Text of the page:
A love curl or kiss curl was a shapely curl hanging on the forehead or turning into the cheek in films of yesteryear is unique to Bollywood stars, was first seen on Devika Rani in ‘Achhut Kanya’ (1936),besides being employed to a devastating effect on Vyjayanthimala in ‘Madhumati’ (1958), Madhubala in ‘Mughal-e-Azam’ (1960) and Asha Parekh in ‘Teesri Manzil’ (1966). 

Ashok Kumar, born Kumudlal Kunjilal Ganguly, a law student from Kolkata, wanted to become a director so he joined Rai as a laboratory assistant. Ashok’s brother-in-law, Shashadhar Mukherji was already employed with Bombay Talkies. The biggest stars of Bombay Talkies at the time, Najmul Hasan and Devika Rani, who had fallen for each other during Jawani Ki Hawa, eloped to Calcutta during the shooting of Jeevan Naiyya (1936) their film on the floor.

Sashadhar Mukherjee and Himanshu Rai tracked down the couple at Calcutta’s Grand Hotel. Sashadhar Mukherjee, convinced Devika Rani to return, without Hasan, and suggested Ganguly as a replacement for the male lead to Himanshu Rai. A protesting Kumar was thrust in front of the camera opposite his wife Devika Rani in Jeevan Naiyya (1936). Ashok Kumar’s father was a lawyer and his grandfather, an affluent district magistrate didn’t take it very kindly to his joining the films, however the aura of Bombay Talkies and a handsome salary of Rs 75 per month held back Ashok Kumar.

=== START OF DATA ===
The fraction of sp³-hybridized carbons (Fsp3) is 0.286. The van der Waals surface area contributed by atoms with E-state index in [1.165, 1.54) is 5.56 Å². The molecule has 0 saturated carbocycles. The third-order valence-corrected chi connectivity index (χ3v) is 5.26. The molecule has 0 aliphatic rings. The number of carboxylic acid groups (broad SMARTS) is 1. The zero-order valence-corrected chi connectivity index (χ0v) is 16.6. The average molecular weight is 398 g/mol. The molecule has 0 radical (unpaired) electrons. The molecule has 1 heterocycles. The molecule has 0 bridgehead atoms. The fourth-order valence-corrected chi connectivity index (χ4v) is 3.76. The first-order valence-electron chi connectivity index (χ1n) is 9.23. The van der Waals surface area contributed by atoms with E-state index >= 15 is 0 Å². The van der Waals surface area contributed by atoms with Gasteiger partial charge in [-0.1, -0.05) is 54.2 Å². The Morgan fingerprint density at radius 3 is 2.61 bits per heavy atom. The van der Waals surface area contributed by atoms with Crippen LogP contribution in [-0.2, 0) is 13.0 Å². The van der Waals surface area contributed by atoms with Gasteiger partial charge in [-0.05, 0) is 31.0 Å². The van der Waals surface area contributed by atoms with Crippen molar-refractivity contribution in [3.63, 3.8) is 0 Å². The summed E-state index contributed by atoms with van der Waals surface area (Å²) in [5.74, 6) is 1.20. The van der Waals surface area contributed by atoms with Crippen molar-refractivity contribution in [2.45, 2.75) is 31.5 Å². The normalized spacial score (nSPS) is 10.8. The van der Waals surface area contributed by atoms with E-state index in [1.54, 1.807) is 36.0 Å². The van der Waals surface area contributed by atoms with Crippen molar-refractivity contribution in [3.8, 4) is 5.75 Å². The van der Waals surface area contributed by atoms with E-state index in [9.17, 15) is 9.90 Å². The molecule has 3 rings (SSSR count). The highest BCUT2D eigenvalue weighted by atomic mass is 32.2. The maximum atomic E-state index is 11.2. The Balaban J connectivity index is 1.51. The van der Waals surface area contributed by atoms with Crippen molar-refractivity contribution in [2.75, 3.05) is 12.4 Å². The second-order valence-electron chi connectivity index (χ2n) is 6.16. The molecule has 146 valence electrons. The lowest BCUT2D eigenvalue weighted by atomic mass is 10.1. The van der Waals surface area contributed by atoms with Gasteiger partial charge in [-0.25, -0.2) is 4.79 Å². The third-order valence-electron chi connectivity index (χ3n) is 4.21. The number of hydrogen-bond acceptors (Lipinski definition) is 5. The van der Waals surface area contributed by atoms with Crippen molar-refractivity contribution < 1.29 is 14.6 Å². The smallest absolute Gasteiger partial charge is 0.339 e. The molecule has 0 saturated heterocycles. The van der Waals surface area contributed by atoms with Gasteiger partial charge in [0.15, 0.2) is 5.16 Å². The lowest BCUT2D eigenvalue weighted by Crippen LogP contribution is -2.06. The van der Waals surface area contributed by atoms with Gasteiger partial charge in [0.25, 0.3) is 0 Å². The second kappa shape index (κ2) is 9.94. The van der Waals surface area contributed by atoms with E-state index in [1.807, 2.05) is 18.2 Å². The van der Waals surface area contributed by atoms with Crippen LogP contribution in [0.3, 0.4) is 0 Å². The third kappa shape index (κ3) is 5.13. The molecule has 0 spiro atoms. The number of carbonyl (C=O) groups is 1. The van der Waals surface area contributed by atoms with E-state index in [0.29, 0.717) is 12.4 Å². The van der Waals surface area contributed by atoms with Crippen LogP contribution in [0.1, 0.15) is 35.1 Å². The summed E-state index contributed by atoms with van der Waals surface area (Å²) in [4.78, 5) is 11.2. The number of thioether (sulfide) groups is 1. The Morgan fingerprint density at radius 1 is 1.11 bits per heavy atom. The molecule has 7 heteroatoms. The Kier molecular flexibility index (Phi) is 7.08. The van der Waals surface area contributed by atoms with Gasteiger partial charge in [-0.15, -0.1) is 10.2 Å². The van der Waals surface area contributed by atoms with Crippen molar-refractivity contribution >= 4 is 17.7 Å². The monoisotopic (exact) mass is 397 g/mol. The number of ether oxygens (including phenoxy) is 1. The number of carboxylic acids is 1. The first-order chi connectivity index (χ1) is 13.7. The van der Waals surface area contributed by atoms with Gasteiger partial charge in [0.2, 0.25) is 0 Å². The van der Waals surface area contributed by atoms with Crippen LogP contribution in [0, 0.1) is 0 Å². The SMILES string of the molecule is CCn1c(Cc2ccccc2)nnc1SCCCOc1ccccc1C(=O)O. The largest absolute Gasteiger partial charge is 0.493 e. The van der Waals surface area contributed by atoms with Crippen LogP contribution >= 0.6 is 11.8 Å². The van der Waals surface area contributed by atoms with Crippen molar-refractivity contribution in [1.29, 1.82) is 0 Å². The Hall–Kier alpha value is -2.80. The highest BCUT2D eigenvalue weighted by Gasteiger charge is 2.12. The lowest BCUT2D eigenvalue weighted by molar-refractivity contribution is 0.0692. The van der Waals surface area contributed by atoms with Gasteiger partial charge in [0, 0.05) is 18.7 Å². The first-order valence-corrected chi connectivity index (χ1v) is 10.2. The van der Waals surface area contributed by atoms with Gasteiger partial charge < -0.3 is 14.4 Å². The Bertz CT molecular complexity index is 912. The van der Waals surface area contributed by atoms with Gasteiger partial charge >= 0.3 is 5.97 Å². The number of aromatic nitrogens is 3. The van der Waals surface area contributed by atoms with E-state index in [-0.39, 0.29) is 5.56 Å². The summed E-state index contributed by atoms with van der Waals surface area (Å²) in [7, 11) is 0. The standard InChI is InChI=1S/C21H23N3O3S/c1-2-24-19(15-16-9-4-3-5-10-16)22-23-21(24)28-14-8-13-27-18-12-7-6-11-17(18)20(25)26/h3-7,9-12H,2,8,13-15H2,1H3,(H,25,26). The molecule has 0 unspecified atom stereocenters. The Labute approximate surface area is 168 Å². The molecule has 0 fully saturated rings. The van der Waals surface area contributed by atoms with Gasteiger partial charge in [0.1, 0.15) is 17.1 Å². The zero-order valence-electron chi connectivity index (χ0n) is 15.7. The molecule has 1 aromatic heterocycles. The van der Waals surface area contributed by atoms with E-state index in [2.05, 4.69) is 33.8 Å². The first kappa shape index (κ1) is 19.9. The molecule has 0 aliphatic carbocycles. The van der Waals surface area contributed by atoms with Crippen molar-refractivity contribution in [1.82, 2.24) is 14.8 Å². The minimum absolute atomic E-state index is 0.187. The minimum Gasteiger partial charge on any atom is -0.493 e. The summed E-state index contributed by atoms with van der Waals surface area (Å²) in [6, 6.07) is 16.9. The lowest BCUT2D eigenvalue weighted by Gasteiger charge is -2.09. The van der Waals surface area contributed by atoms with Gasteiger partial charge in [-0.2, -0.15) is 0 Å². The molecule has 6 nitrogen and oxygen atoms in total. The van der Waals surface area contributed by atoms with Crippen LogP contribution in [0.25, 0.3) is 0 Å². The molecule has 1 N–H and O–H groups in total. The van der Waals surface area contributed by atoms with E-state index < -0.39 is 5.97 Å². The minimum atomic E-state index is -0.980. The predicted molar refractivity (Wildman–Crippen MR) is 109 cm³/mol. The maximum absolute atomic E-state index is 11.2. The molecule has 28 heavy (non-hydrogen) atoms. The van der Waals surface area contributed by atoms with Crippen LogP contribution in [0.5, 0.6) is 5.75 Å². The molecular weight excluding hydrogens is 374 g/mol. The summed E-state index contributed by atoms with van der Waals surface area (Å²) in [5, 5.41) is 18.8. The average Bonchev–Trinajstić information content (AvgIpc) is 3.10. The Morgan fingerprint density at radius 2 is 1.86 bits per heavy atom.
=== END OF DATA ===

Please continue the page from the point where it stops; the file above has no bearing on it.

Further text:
In his first film as a leading man Ashok Kumar was a green horn who for example had to garland the standoffish and sophisticated Devika Rani, and he would most gawkishly keep on getting the garland entangled in her hair! The very year of release of Acchut Kanya had Ashok Kumar getting married in an arranged match with Shobha. Ashok Kumar and Devika Rani started as lead pair in films from Jeevan Naiya (1936) but it was Achhut Kanya (1936), which capitulated Devika Rani and Ashok Kumar to big time fame. Ashok Kumar and Devika Rani did Janma Bhoomi (1936), Savitri (1937), Izzat (1937), Nirmala (1938) and Vachan (1938). The last film to co-star them was Anjaan (1941). 

Devika Rani continued acting till 1943 and when Rai died in 1940 she took over the reins of Bombay Talkies. Among her discoveries at Bombay Talkies was Dilip Kumar. But the economics of filmmaking and tussles with other studio executives led her to take voluntary retirement in 1945. She married the famous Russian painter Svetoslav Roerich and stayed at their huge estate near Bangalore in South India. For her contribution to Indian Cinema, Devika Rani was the first ever recipient of the prestigious Dadasaheb Phalke award in 1970. 

In an irredeemable loss to Indian cinema, master prints of over 60 films including prints of classics such as Achhut Kanya (1936), Ziddi (1948), Bandhan (1940) and Jhoola (1942) were reduced to ashes in a fire that broke out at the Bombay Talkies studio in Mumbai on June 26, 2014!  .

By TIS Staffer
the authorBy TIS Staffer